Sunday, August 8, 2004

Babies to undergo more tests for disease

Ohio mandates 29 screenings, up from 13

By Matt Leingang
Enquirer staff writer

Beginning Aug. 16, newborns in Ohio will be screened for 29 genetic, endocrine or metabolic disorders before leaving the hospital.

Some of these disorders are rare but if left untreated can lead to mental retardation, slow growth and possibly death.

Ohio previously mandated testing for 13 disorders and gave parents the option of screening for an additional 16, but now those will be mandatory, too.

The decision to expand newborn screening was made because so many parents - at least 95 percent - were opting for the additional screening anyway, said Dr. Nancy Leslie, a clinical geneticist at Cincinnati Children's Hospital Medical Center who chairs the Ohio Newborn Screening Advisory Council.

Hospitals collect a small blood drop from a newborn's heel 24 hours after birth and send the sample to a state lab in Columbus. Results are usually available in a week.

Ohio's screening program is one of the largest, Leslie said. So is Indiana's, which requires testing for 30 genetic disorders. Kentucky requires only four.

Kentucky health officials have said that they don't plan to expand newborn screening because of budget constraints.

Genetic testing began in Ohio in 1965 with the phenylketonuria test. PKU is an inherited disease in which the body cannot metabolize a certain protein. Without treatment, PKU can cause mental retardation.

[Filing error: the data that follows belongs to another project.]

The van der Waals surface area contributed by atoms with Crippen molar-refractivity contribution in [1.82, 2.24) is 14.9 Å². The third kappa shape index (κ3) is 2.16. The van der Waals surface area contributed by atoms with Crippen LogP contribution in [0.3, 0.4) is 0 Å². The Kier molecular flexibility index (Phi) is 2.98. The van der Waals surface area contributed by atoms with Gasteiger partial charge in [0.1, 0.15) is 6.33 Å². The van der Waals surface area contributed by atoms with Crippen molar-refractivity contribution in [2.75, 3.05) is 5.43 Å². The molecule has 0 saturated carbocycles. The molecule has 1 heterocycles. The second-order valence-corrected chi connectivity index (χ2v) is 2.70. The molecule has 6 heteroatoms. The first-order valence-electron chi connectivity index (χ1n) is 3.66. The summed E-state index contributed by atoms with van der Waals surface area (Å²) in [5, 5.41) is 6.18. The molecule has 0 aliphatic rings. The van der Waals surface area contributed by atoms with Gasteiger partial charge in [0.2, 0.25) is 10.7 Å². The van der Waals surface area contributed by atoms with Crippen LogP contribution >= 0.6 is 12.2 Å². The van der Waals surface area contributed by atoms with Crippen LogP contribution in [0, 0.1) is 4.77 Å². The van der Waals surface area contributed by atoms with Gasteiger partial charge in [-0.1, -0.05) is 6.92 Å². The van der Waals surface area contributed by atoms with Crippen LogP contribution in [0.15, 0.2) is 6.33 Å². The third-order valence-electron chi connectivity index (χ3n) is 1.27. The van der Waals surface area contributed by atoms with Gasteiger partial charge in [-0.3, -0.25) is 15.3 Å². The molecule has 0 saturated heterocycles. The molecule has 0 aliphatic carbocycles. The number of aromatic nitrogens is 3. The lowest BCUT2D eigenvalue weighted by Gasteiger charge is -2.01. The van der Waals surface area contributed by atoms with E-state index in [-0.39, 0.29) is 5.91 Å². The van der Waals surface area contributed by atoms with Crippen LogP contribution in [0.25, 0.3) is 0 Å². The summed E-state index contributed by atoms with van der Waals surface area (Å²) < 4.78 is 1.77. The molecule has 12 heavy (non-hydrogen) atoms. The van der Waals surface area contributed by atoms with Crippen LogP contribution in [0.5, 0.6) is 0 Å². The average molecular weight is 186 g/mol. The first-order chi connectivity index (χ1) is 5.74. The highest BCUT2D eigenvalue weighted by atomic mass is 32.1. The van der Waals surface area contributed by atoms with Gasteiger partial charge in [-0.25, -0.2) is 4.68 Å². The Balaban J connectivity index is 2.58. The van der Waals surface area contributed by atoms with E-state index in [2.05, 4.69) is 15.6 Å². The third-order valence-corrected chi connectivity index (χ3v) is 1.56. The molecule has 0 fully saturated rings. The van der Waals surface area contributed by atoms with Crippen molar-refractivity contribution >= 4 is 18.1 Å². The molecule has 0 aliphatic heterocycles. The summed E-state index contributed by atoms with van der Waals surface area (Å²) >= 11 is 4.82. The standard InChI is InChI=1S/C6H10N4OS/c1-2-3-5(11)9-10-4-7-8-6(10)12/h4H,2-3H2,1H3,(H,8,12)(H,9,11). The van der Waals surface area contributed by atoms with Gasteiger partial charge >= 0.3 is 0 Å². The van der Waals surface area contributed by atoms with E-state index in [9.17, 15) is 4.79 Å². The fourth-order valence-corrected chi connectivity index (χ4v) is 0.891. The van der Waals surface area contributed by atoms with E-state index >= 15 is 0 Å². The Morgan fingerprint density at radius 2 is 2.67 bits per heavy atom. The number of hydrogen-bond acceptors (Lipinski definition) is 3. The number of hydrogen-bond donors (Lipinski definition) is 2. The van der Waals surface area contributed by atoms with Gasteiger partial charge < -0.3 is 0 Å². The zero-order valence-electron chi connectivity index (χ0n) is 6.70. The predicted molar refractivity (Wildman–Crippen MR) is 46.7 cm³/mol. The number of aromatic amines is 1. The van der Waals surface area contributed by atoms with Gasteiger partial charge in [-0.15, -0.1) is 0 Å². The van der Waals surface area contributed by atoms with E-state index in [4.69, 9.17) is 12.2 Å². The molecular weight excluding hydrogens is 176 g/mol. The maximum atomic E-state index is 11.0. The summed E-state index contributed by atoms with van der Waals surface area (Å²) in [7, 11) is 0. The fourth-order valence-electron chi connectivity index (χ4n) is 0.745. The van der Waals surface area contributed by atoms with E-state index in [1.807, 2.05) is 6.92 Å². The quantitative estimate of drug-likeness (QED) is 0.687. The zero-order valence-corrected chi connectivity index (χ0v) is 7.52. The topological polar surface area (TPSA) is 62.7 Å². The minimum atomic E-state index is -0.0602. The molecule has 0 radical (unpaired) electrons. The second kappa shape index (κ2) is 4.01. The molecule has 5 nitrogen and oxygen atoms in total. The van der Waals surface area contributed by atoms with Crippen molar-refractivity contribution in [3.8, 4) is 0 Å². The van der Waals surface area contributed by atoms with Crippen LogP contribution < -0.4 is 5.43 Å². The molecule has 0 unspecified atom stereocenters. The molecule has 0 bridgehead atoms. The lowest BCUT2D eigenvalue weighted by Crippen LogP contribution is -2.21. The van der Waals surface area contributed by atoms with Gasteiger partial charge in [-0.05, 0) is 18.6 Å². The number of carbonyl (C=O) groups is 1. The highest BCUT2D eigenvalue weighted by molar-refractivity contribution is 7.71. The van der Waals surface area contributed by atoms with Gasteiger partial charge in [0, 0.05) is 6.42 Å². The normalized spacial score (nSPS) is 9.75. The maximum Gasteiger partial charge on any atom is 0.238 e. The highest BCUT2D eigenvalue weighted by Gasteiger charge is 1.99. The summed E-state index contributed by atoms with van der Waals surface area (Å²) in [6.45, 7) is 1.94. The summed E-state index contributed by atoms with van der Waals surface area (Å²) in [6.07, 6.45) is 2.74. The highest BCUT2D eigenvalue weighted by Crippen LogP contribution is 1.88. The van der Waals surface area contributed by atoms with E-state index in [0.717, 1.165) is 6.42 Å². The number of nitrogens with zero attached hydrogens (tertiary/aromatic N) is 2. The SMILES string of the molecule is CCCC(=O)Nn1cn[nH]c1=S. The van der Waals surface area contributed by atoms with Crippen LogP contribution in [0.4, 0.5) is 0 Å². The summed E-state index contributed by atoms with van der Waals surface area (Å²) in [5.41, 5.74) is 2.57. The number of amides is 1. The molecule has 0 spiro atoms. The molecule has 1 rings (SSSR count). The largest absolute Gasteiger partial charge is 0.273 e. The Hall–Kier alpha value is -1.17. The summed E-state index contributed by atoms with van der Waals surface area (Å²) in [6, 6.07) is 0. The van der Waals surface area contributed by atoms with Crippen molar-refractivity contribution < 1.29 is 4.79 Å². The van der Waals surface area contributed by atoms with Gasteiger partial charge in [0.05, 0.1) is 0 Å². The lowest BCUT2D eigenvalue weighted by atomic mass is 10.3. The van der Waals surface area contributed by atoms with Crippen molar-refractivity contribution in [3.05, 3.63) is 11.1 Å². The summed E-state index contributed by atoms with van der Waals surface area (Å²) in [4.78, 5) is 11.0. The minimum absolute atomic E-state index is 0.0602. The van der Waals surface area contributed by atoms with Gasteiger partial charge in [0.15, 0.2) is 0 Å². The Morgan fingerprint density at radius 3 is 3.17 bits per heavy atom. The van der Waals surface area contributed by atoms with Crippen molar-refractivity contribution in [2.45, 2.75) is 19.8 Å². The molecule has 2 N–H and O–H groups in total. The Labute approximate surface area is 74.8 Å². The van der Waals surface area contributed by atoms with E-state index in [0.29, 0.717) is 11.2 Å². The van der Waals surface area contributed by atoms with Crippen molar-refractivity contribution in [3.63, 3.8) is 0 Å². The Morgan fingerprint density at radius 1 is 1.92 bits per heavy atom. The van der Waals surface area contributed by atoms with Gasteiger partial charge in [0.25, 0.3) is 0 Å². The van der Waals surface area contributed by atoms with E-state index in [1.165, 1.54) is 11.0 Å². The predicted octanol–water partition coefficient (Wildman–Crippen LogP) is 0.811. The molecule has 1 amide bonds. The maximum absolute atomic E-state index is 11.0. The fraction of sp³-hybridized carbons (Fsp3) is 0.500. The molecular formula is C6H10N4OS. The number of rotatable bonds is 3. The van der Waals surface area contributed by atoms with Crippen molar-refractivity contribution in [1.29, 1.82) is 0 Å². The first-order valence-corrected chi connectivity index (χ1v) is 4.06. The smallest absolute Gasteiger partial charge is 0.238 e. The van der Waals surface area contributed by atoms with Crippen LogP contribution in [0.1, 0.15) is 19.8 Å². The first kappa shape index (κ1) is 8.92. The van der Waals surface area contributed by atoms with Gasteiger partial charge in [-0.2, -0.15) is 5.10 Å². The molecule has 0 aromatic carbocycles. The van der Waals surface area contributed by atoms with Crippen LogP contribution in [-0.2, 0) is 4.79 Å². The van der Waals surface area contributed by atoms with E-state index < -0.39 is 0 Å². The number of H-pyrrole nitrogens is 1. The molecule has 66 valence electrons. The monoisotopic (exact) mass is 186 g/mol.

Despite their willingness to participate, many parents know little about the screening program, Leslie said.

Children's Hospital conducted a survey last year that showed parents rarely knew exactly what their baby was being screened for but supported the program, even if the test showed an abnormal result, Leslie said.

"Overall, parents are telling us that this is a good thing," Leslie said. "These disorders are treatable, and medical outcomes are improved with early diagnosis."

Technology is also driving the increase in newborn screening, Leslie said. Ohio and other states have added to their labs tandem mass spectrometry, where scientists can screen for dozens of disorders with a single test, instead of requiring multiple tests, saving time and money.



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